Gussie Clarke goes large with 'Dub Anthology'
Augustus 'Gussie' Clarke is not one to do things in small measures. For example, in the 1990s, his Music Works complex on Windsor Avenue, St Andrew, was a multi-studio facility at a time when producers in Jamaica were generally dreaming of setting up a place to squeeze in a mixing board and a couple of speakers. Then, this year, he did a double handful of versions of Even a Gangster Falls in Love by Kevy the Artiste.
So, what to expect of a dub release from the man who has the catalogue, the studio, and the drive to do one song in 10 different musical styles? Lots of dub, that's for sure, and 'lots' may be an understatement because it is subtitled Over 70 Dubs & Versions. Heck, even the number is an understatement, as there are 24 tracks on the first of three CDs in the box set, 27 on the second, and 28 on the third. That makes 79.
However, it is not overkill, not only because of the quality of the music, but also the organisation and packaging (including images of Clarke in 'buckers' hat days). The first CD is Gussie Clarke Dub Selections and in large part, the sound is brighter and faster than the other two discs. Although the engineers' dubbing effects are very much there. Night Nurse, Let Off Supm, and Police and Thieves, are instantly recognisable titles. But I appreciate the regard to other studios/producers in the four final tracks Randy's North Parade, Randy's NYC, Joe Gibbs Attitude, and GG's Ranglins.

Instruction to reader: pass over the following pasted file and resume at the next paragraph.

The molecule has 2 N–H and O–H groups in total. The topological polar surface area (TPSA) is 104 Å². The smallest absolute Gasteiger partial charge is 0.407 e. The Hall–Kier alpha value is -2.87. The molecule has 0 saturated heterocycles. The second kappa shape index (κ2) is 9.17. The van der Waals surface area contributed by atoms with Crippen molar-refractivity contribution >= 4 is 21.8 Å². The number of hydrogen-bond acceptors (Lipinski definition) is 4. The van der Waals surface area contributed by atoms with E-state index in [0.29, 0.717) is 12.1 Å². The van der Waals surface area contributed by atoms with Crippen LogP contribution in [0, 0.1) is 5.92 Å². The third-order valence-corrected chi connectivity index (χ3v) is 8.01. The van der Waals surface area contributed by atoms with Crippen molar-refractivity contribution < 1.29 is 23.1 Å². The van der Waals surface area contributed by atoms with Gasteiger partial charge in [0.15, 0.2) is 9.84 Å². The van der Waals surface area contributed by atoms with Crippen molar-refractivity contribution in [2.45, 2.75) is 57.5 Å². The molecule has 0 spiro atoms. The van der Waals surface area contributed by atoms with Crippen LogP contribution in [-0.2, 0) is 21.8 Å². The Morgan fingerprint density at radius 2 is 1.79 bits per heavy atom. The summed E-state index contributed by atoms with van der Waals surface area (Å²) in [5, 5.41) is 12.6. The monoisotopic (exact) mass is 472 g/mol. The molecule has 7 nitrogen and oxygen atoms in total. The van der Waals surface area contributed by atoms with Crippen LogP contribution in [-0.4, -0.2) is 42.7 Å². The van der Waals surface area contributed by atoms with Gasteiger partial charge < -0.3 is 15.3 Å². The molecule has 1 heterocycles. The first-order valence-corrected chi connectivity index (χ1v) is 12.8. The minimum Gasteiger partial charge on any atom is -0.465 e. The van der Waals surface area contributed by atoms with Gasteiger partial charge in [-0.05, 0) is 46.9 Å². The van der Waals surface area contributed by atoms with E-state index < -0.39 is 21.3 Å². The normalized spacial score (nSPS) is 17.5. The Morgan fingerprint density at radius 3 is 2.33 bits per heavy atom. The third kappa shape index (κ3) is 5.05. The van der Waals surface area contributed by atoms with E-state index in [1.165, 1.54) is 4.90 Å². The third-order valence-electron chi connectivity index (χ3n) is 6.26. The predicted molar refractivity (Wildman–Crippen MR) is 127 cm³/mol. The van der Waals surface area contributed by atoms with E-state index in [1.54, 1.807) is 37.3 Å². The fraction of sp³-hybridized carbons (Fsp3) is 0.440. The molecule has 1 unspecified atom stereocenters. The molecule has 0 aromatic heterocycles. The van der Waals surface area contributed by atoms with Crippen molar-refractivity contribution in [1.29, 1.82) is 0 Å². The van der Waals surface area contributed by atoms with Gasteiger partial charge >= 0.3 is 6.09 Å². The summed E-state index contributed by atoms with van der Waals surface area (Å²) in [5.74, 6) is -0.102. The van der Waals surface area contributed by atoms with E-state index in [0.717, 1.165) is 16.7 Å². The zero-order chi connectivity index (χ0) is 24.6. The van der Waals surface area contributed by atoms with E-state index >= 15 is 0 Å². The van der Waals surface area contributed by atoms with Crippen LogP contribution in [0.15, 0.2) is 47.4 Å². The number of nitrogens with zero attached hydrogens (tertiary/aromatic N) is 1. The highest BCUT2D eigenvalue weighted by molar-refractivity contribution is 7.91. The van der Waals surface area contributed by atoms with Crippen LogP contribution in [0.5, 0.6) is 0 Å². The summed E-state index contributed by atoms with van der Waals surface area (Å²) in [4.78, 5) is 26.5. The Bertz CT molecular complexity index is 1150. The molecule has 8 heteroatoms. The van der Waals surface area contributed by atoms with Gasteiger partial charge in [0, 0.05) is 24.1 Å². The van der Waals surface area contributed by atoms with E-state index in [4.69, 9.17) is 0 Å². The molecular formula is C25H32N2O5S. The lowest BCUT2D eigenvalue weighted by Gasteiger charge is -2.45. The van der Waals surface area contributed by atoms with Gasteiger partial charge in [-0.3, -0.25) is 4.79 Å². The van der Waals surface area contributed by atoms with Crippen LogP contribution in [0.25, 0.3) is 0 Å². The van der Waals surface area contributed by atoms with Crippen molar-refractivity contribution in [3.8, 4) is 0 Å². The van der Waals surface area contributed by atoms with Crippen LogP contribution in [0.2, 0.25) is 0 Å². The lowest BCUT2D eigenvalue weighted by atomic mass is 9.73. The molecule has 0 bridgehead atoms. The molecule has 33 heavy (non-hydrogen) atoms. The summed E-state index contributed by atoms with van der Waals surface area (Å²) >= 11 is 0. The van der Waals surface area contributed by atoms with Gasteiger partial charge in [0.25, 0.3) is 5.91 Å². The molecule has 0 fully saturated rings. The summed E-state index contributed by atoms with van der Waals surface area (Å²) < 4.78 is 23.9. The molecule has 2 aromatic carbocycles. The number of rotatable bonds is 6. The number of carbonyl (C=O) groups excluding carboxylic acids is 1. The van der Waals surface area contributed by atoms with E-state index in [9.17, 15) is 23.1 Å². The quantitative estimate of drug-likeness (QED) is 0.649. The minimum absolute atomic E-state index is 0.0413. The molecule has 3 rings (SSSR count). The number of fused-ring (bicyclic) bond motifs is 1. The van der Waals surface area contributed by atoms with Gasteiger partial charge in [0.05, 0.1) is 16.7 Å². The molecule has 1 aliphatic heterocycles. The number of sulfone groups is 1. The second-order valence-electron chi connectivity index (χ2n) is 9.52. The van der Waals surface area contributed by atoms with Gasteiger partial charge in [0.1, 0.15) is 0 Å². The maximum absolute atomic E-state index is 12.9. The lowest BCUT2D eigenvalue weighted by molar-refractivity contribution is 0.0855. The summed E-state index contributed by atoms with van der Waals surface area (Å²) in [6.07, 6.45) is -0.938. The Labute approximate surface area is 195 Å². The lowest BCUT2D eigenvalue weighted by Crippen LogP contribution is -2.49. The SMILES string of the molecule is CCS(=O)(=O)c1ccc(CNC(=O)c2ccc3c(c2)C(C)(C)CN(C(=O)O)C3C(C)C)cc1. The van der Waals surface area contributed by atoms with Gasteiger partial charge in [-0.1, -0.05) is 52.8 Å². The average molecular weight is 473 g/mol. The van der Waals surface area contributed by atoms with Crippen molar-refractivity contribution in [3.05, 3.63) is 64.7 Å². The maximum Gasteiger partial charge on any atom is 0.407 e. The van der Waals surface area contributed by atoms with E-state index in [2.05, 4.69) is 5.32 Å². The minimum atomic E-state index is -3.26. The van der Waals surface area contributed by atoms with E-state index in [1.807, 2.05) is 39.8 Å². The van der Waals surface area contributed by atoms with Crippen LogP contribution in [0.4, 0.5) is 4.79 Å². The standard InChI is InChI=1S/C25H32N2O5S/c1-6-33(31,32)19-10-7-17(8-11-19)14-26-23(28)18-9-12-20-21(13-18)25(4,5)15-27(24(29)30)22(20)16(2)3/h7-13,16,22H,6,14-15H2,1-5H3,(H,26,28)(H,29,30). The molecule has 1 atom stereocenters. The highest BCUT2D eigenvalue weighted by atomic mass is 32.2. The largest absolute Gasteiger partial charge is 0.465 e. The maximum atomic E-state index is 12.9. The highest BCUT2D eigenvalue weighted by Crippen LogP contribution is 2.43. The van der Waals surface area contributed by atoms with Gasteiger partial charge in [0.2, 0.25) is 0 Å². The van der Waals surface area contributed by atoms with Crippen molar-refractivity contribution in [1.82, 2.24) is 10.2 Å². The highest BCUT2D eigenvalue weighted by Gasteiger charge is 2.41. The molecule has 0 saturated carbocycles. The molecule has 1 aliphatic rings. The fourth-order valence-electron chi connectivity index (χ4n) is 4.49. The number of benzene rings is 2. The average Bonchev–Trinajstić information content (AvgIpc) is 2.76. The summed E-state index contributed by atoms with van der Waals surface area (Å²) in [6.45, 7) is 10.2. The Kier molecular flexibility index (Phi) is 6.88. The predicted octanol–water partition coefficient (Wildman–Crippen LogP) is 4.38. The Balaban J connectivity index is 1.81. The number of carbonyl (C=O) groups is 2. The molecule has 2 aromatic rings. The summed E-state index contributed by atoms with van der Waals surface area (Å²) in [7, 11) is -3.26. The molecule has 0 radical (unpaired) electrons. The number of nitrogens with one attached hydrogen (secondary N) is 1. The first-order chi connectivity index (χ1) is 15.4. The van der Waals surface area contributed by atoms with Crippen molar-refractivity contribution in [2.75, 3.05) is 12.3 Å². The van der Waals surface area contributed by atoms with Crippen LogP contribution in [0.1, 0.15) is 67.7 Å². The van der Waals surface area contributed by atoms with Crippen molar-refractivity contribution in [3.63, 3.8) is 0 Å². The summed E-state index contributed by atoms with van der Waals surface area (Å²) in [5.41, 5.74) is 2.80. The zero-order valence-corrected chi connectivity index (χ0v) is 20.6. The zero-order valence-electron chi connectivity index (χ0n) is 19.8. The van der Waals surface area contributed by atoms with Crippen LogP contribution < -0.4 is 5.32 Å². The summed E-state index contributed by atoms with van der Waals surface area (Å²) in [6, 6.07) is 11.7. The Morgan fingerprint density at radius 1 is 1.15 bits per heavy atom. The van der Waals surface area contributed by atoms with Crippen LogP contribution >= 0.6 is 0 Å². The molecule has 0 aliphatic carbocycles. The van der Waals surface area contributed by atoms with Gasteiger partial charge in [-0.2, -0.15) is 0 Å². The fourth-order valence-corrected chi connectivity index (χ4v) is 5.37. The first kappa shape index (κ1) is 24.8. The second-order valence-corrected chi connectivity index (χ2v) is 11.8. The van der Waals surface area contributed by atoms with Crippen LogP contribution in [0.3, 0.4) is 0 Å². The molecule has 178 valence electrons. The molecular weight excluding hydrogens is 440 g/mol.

Clarke has a nod to his production company on CD2 in the Music Works Theme, which focuses on Mighty Diamonds Dubs and Screaming Target Dubs, along with some bonuses. With the calibre of the tracks Judge, Bunny and Tabby have laid their voices on, plus the riddims of Big Youth's landmark early-1970s Screaming Target, much is expected and duly delivered. Who can resist the pull of the sound of the chalice being pulled in Kouchie Dub? And even the name Tippertone Rock invokes a time of music magic.
The third disc is based around Black Foundation and Dread at the Controls, and it is here that the slower, analogue sound with even greater emphasis on the sound effects weighs in - check the dub of No No No. The Michael Campbell Theme pays respect to the late dread at the controls - and for good measure, there is Dread at the Controls. Midnight Clappers has the expected snap and the dub deluge closes off with More Reasons Than One Dub.
Notably, Clarke pays respect to the engineers and studios whose work and sound are featured on Dub Anthology. Among the former are King Tubby, Phillip Smart, Bunny Tom Tom, Oswald 'Chunnie' Palmer, Sylvan Morris, Ruddy Thomas and Sid Bucknor. The studios include King Tubby's, Harry, Channel One, Joe Gibbs, Randy's, Music Mountain and, of course, Clarke's own Anchor Recording Studio.
Taken altogether, it is a structured, attractively presented manipulation of sound by masters of the art, spearheaded by someone whose commitment to his business and passion is clear - even to a more recent image of Clarke looking at his glory wall of awards. A poster completes the retro-style packaging.